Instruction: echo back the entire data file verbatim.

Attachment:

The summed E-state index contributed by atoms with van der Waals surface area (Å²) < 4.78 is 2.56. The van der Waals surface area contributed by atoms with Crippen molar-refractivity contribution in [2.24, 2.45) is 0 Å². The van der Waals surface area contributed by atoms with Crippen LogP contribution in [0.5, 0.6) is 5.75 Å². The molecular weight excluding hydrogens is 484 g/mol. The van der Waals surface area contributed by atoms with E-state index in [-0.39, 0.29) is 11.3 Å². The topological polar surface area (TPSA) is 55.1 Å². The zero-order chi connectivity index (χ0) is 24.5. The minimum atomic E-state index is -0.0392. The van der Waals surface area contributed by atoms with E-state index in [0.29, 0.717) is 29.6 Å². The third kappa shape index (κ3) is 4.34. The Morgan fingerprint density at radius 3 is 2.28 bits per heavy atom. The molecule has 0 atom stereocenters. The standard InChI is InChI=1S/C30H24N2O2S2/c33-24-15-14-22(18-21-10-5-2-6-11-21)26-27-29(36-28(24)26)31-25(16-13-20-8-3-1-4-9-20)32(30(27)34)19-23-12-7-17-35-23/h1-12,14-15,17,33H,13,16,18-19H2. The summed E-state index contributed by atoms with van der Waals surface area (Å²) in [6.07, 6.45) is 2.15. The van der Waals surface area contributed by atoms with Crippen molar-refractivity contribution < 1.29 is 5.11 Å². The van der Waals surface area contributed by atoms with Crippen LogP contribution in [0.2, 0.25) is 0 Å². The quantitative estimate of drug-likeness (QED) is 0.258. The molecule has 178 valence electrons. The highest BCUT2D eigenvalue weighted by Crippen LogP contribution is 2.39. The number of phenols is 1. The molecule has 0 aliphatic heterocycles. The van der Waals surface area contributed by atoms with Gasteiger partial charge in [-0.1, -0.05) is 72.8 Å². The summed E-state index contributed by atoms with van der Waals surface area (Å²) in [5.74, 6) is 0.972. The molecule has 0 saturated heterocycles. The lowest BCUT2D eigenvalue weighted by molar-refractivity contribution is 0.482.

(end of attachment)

The summed E-state index contributed by atoms with van der Waals surface area (Å²) < 4.78 is 2.56. The van der Waals surface area contributed by atoms with Crippen molar-refractivity contribution in [2.24, 2.45) is 0 Å². The van der Waals surface area contributed by atoms with Crippen LogP contribution in [0.5, 0.6) is 5.75 Å². The molecular weight excluding hydrogens is 484 g/mol. The van der Waals surface area contributed by atoms with E-state index in [-0.39, 0.29) is 11.3 Å². The topological polar surface area (TPSA) is 55.1 Å². The zero-order chi connectivity index (χ0) is 24.5. The minimum atomic E-state index is -0.0392. The van der Waals surface area contributed by atoms with E-state index in [0.29, 0.717) is 29.6 Å². The third kappa shape index (κ3) is 4.34. The Morgan fingerprint density at radius 3 is 2.28 bits per heavy atom. The molecule has 0 atom stereocenters. The standard InChI is InChI=1S/C30H24N2O2S2/c33-24-15-14-22(18-21-10-5-2-6-11-21)26-27-29(36-28(24)26)31-25(16-13-20-8-3-1-4-9-20)32(30(27)34)19-23-12-7-17-35-23/h1-12,14-15,17,33H,13,16,18-19H2. The summed E-state index contributed by atoms with van der Waals surface area (Å²) in [6.07, 6.45) is 2.15. The van der Waals surface area contributed by atoms with Crippen molar-refractivity contribution < 1.29 is 5.11 Å². The van der Waals surface area contributed by atoms with Crippen LogP contribution in [0.2, 0.25) is 0 Å². The quantitative estimate of drug-likeness (QED) is 0.258. The molecule has 178 valence electrons. The highest BCUT2D eigenvalue weighted by Crippen LogP contribution is 2.39. The number of phenols is 1. The molecule has 0 aliphatic heterocycles. The van der Waals surface area contributed by atoms with Gasteiger partial charge in [-0.1, -0.05) is 72.8 Å². The summed E-state index contributed by atoms with van der Waals surface area (Å²) in [5.74, 6) is 0.972. The molecule has 0 saturated heterocycles. The lowest BCUT2D eigenvalue weighted by molar-refractivity contribution is 0.482.